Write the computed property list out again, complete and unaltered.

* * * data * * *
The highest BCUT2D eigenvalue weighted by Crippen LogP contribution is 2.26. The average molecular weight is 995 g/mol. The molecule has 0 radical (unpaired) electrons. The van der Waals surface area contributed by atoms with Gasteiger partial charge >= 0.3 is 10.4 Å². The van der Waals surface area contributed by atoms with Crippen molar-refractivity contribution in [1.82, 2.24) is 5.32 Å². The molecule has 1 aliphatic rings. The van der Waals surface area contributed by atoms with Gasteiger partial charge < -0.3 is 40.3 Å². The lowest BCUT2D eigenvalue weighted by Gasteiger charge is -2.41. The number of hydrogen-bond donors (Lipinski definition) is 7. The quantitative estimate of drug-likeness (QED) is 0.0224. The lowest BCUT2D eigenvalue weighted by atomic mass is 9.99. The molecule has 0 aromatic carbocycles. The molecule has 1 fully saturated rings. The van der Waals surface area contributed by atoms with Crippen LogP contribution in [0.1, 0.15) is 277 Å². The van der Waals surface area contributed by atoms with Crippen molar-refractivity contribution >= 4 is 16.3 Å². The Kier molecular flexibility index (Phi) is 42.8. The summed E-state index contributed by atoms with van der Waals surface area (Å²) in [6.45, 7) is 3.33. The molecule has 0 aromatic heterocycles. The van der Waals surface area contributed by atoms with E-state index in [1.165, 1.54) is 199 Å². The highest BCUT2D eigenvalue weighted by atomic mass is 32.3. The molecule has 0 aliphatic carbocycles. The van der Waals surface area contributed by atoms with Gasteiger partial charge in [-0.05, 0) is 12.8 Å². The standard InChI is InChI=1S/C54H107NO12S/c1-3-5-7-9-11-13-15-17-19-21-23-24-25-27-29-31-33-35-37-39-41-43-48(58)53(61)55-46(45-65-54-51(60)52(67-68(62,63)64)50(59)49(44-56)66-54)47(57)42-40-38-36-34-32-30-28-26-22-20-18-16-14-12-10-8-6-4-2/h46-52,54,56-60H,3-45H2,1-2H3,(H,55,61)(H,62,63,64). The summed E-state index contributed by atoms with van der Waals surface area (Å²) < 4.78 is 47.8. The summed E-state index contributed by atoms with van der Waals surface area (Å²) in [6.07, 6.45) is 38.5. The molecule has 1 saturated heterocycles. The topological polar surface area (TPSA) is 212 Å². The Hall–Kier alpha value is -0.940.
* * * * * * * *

The highest BCUT2D eigenvalue weighted by Crippen LogP contribution is 2.26. The average molecular weight is 995 g/mol. The molecule has 0 radical (unpaired) electrons. The van der Waals surface area contributed by atoms with Gasteiger partial charge >= 0.3 is 10.4 Å². The van der Waals surface area contributed by atoms with Crippen molar-refractivity contribution in [1.82, 2.24) is 5.32 Å². The molecule has 1 aliphatic rings. The van der Waals surface area contributed by atoms with Gasteiger partial charge < -0.3 is 40.3 Å². The lowest BCUT2D eigenvalue weighted by Gasteiger charge is -2.41. The number of hydrogen-bond donors (Lipinski definition) is 7. The quantitative estimate of drug-likeness (QED) is 0.0224. The lowest BCUT2D eigenvalue weighted by atomic mass is 9.99. The molecule has 0 aromatic carbocycles. The molecule has 1 fully saturated rings. The van der Waals surface area contributed by atoms with Crippen LogP contribution in [0.1, 0.15) is 277 Å². The van der Waals surface area contributed by atoms with Crippen molar-refractivity contribution >= 4 is 16.3 Å². The Kier molecular flexibility index (Phi) is 42.8. The summed E-state index contributed by atoms with van der Waals surface area (Å²) in [6.45, 7) is 3.33. The molecule has 0 aromatic heterocycles. The van der Waals surface area contributed by atoms with E-state index in [1.165, 1.54) is 199 Å². The highest BCUT2D eigenvalue weighted by atomic mass is 32.3. The molecule has 0 aliphatic carbocycles. The van der Waals surface area contributed by atoms with Gasteiger partial charge in [-0.05, 0) is 12.8 Å². The standard InChI is InChI=1S/C54H107NO12S/c1-3-5-7-9-11-13-15-17-19-21-23-24-25-27-29-31-33-35-37-39-41-43-48(58)53(61)55-46(45-65-54-51(60)52(67-68(62,63)64)50(59)49(44-56)66-54)47(57)42-40-38-36-34-32-30-28-26-22-20-18-16-14-12-10-8-6-4-2/h46-52,54,56-60H,3-45H2,1-2H3,(H,55,61)(H,62,63,64). The summed E-state index contributed by atoms with van der Waals surface area (Å²) < 4.78 is 47.8. The summed E-state index contributed by atoms with van der Waals surface area (Å²) in [6.07, 6.45) is 38.5. The molecule has 1 saturated heterocycles. The topological polar surface area (TPSA) is 212 Å². The Hall–Kier alpha value is -0.940.